By Clare S. Richie

Last month, Lifecycle Building Center (LBC) and its many partners gathered to celebrate the milestone of purchasing their 1116 Murphy Ave. facility on the south side of Atlanta.

The acquisition and renovation of the 70,000 square foot, 100-year-old warehouse is critical to the execution LBC’s mission.

“Improving the functionality of the space will help LBC increase our impact – more materials diverted from landfills, more dollars saved by our customers, more free materials to nonprofits, and more community support through education/outreach,” LBC Executive Director Shannon Goodman said.

Lifecycle executive director Shannon Goodman.

LBC is a five-year old nonprofit that removes reusable building materials – like cabinets, hardwood flooring, doors, windows and appliances – from demolition and renovation projects. In 2016, LBC captured one million pounds of usable materials from the waste stream.

These materials are sold at the Murphy Avenue warehouse at 50 to 85 percent less than retail or donated to nonprofits, a savings of $1.4 million to the community since 2011.

“The facility is the nexus where everybody comes together to figure out how can we put all this stuff back into use,” Goodman stated.

In the past five years, LBC has donated free building materials to 90 nonprofits, schools and houses of faith, another cornerstone of its mission. For example, LBC supplied Friends of Refugees with materials to build a new green house for its community garden.

The facility acquisition, triggered by an expiring lease with a buy out option, created an urgency that many supporters, including the Kendeda Fund, stepped up to meet. With the Kendeda Fund acting as a “bridge guarantor,” 22 individuals serving as loan guarantors, and $115,000 in pro bono legal work from Alston & Bird – Atlantic Capital Bank agreed to make the loan so LBC could own its home.

Up next for LBC is launching a capital campaign to repay the loan, repair/renovate the facility and raise more awareness and community support, thereby increasing the scale of its work.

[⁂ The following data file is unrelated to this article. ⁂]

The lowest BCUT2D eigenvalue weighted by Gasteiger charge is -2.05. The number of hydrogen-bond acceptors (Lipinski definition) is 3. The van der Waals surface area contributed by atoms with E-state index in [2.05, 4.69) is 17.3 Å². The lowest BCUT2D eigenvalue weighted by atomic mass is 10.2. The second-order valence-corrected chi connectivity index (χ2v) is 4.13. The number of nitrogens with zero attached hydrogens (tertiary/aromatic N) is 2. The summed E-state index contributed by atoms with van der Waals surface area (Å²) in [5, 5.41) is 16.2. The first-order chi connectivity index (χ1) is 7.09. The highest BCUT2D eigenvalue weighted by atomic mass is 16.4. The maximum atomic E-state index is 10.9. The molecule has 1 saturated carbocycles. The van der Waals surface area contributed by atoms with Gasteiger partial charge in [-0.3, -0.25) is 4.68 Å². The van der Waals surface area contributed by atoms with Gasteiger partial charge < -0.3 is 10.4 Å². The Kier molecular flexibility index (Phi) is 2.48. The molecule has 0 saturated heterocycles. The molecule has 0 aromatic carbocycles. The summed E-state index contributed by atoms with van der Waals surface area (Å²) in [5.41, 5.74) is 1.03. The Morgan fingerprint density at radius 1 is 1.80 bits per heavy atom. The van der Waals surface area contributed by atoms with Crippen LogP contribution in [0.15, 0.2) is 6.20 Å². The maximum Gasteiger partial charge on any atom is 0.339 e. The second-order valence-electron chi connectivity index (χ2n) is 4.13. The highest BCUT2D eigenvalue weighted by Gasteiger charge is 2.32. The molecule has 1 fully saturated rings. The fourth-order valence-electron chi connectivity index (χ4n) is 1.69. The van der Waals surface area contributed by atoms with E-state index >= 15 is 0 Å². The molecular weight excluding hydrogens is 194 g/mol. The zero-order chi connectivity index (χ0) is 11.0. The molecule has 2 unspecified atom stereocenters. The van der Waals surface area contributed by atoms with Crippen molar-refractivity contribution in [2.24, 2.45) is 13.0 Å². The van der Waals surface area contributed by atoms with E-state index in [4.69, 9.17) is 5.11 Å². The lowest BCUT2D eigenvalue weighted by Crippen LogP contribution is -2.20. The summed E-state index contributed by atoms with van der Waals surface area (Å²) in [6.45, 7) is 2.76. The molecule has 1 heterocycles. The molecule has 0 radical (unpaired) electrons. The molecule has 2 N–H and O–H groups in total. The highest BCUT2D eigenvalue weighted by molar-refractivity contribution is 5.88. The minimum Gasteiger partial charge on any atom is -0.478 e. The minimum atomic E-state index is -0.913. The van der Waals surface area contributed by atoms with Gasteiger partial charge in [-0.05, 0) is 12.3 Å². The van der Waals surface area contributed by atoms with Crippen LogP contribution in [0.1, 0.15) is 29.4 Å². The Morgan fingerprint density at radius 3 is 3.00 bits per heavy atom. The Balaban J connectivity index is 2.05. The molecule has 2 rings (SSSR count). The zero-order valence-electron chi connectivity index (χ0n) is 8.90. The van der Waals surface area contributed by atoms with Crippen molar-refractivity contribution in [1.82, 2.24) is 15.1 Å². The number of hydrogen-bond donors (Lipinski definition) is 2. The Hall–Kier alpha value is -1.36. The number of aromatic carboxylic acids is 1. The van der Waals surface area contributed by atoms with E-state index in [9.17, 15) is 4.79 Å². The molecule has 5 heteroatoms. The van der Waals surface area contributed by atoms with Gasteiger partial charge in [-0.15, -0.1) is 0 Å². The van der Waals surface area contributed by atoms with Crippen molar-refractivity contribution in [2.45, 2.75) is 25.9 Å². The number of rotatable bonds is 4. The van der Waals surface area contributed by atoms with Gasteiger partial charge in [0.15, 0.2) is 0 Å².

“We expect that the campaign will be about $3 million,” Goodman said.

Goodman sees property ownership as a means to strengthen relationships with longstanding partners – such as Perkins+Will, JE Dunn, Skanska, Leapley, New South, Holder, DPR, Walter P Moore, Integral Group, City of Atlanta – and a catalyst to reach new partners.

“The goal is for design, construction and real estate professionals when they become aware of demolition opportunities or when they begin designing a project to try to figure out how to salvage usable materials and how to find salvaged materials for their project,” Goodman said.

Repairing and renovating its facility will enable LBC to handle this growth. For 2017, it’s on track to divert 1.5 million pounds of material from landfills with its eye toward the 4-5 million pound annual workload of mature reuse operations.

Growth will also extend to the philanthropic community, with 60 more nonprofits to receive donated materials in 2017, and to LBC’s own neighborhood.

As we put down roots in 30310, we need the community involved in our programming efforts and behind us as we go out and tell the larger community why this project matters,” Goodman said.

Atlanta City Councilmember Joyce Shepherd is already on board. “I’m proud to have this facility in my district; the BeltLine right up the street; Fort McPherson right down the street. A lot of redevelopment around our community and as we started working on the City of Atlanta’s Brownfield initiative several years ago, this building was one of the first we recognized.”

The public can help, too. “When renovating, consider LBC as a resource for donating materials to and for purchasing reclaimed materials from. And, let the nonprofits you care about know they can receive free materials from LBC,” Goodman urged.

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